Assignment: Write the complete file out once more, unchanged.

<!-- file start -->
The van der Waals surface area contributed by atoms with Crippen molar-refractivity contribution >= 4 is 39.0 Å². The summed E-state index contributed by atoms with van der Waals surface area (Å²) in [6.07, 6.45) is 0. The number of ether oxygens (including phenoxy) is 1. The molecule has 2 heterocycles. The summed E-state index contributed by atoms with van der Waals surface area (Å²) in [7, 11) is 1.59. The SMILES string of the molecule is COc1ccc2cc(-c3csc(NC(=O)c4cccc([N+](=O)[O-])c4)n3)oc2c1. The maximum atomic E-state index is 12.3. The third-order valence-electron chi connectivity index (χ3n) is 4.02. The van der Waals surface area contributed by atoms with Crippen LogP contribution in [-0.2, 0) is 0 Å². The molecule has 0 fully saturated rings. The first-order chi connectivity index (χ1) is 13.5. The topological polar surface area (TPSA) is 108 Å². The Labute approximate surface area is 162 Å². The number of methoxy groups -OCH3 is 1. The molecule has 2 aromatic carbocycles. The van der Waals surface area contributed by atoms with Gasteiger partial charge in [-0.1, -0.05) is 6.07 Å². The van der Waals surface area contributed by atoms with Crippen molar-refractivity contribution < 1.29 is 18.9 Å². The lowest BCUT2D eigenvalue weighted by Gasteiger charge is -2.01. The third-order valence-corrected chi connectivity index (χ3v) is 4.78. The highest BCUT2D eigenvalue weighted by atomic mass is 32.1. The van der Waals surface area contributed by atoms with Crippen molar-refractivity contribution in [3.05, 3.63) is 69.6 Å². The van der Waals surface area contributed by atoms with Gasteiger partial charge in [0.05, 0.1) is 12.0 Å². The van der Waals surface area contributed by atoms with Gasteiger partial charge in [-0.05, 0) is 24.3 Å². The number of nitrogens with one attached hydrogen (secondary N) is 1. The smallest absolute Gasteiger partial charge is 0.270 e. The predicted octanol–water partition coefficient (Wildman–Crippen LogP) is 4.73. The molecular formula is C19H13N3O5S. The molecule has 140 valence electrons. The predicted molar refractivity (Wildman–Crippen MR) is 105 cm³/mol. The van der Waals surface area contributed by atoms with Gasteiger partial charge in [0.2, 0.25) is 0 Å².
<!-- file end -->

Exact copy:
The van der Waals surface area contributed by atoms with Crippen molar-refractivity contribution >= 4 is 39.0 Å². The summed E-state index contributed by atoms with van der Waals surface area (Å²) in [6.07, 6.45) is 0. The number of ether oxygens (including phenoxy) is 1. The molecule has 2 heterocycles. The summed E-state index contributed by atoms with van der Waals surface area (Å²) in [7, 11) is 1.59. The SMILES string of the molecule is COc1ccc2cc(-c3csc(NC(=O)c4cccc([N+](=O)[O-])c4)n3)oc2c1. The maximum atomic E-state index is 12.3. The third-order valence-electron chi connectivity index (χ3n) is 4.02. The van der Waals surface area contributed by atoms with Crippen LogP contribution in [-0.2, 0) is 0 Å². The molecule has 0 fully saturated rings. The first-order chi connectivity index (χ1) is 13.5. The topological polar surface area (TPSA) is 108 Å². The Labute approximate surface area is 162 Å². The number of methoxy groups -OCH3 is 1. The molecule has 2 aromatic carbocycles. The van der Waals surface area contributed by atoms with Gasteiger partial charge in [-0.1, -0.05) is 6.07 Å². The van der Waals surface area contributed by atoms with Crippen molar-refractivity contribution < 1.29 is 18.9 Å². The lowest BCUT2D eigenvalue weighted by Gasteiger charge is -2.01. The third-order valence-corrected chi connectivity index (χ3v) is 4.78. The highest BCUT2D eigenvalue weighted by atomic mass is 32.1. The van der Waals surface area contributed by atoms with Crippen molar-refractivity contribution in [3.05, 3.63) is 69.6 Å². The van der Waals surface area contributed by atoms with Gasteiger partial charge in [0.05, 0.1) is 12.0 Å². The van der Waals surface area contributed by atoms with Gasteiger partial charge in [-0.05, 0) is 24.3 Å². The number of nitrogens with one attached hydrogen (secondary N) is 1. The smallest absolute Gasteiger partial charge is 0.270 e. The predicted octanol–water partition coefficient (Wildman–Crippen LogP) is 4.73. The molecular formula is C19H13N3O5S. The molecule has 140 valence electrons. The predicted molar refractivity (Wildman–Crippen MR) is 105 cm³/mol. The van der Waals surface area contributed by atoms with Gasteiger partial charge in [0.2, 0.25) is 0 Å².